Marble Peak Night Ascent — Headlamp Testing

Post by blogger | March 5, 2007      

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Night is minutes away when we park at Marble Peak in central Colorado. Our family of three (myself, son Louie and wife Lisa) are on our sixth month straight of backcountry skiing, and we need something different. So we’re climbing and skiing Marble at night, under the full moon. Good way to get in some headlamp testing and see the mountains in a setting we don’t experience often, since most of our adventures are quick day-trips.

Louie, night, Marble Peak backcountry skiing
Most of the avalanche safe terrain was covered with trap crust, but we did find a few powder turns.

It’s been a while since I’ve done any night missions, so it feels strange packing the truck in late afternoon. The weather report is bluebird (or in our case, something like “blackbird”), I’m not worried about getting stormed. But the avalanche forecast is hovering in the red zone, so I know we’ll sacrifice the easy open terrain skiing for an avy safe line up and down a narrow ridge. I tell myself this is about experiencing unique mountain beauty — powder turns can wait for another time.

As we start skinning, dusk falls like a gigantic glove is closing over the earth. A little alpinglow struggles through. I dig out my headlamp, and soon see Louie and Lisa’s lamps bobbing up the trail behind me. We travel one-at-a-time up the first exposed section then group together and follow a series of safe timbered ridges. The skin track is steep and glazed. We should have ski crampons and we don’t. Bad call. I break a bit of new trail and we move fast enough to stay warm and happy.

Backcountry skiing trailhead.
Dusk at the trailhead. Yep, bowtie fans, that’s my Silverado.

We move slow up the final ridge, making tiny switchbacks to stay off any possible slab. Skill with kick turns and a dose of patience make our style fit without frustration. The air has been warm and calm so far, but a stiff breeze is blowing at the summit so we layer up in our puffies. Our timing is perfect. After fiddling with our gear and drinking a few cups of hot tea, luna ejects from the exact top of Treasure Mountain like a molten glob rising from a volcano. It’s moments like these that make all the sacrifices for a mountain lifestyle worth it.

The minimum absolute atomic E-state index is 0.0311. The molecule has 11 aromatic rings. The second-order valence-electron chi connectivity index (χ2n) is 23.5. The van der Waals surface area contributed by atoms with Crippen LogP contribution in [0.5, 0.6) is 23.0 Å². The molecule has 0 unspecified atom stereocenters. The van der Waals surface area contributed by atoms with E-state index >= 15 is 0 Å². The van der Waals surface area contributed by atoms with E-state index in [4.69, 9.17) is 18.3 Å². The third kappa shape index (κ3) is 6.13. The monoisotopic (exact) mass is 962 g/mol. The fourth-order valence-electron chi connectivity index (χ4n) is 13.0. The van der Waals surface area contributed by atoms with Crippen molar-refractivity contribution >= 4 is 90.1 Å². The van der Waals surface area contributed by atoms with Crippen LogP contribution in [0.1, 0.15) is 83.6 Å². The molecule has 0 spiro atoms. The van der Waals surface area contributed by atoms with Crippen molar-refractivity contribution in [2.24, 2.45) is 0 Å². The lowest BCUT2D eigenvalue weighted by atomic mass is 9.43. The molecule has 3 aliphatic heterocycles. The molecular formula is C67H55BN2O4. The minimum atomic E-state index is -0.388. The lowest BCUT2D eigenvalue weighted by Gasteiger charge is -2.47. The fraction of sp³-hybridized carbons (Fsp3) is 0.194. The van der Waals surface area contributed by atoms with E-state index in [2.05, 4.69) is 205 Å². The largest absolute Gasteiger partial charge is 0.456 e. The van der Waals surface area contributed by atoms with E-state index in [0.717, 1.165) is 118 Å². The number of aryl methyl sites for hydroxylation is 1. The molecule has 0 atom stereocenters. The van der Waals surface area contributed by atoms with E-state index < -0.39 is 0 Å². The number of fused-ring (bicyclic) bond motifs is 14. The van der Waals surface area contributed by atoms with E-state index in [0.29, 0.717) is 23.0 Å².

Moon rising from the exact summit of Treasure Mountain, a high 13er to the east of Marble Peak.

Our descent is all about avalanche safety. Under moonglow that makes headlamps optional, we pick our way down from the summit like newbie lift skiers getting down the chairlift ramp after their first ride, staying in a 10 foot wide safe zone, side stepping and side slipping. Once in the trees we find excellent powder, make a few turns, then kick turn and traverse another pitch of breakable crust. We get a gift, however, as the last turns to the truck are silky fluff which once inhaled blocks all memories of bad snow, leaving only moonrise visions and a case of the munchies that we bandage with bagels and brie during the ride home.

Black Diamond Icon headlamp
Black Diamond Icon Headlamp.

Oh, about our headlamp testing: For night skiing we’ve been using the Black Diamond Icon. This fire breather has a nice ratio of power to battery life and is holding up well. We’re happy with it. Our only problem so far has been that the head strap detaches a bit too easily (fixed with duct tape). At an IPX waterproof rating of 4, this headlamp is doubtless good for most North American mid continental conditions. It has two coverage modes: a broad beam comprised of four LCDs, and a bright spot beam that uses one super-bright LCD. Also has adjustable levels to help conserve batteries. Our overall headlamp gripe is the difficulty of attaching a headlamp to a ski helmet. Someone needs to make a retrofit kit for this (and no, I’m not talking about providing a roll of duct tape.)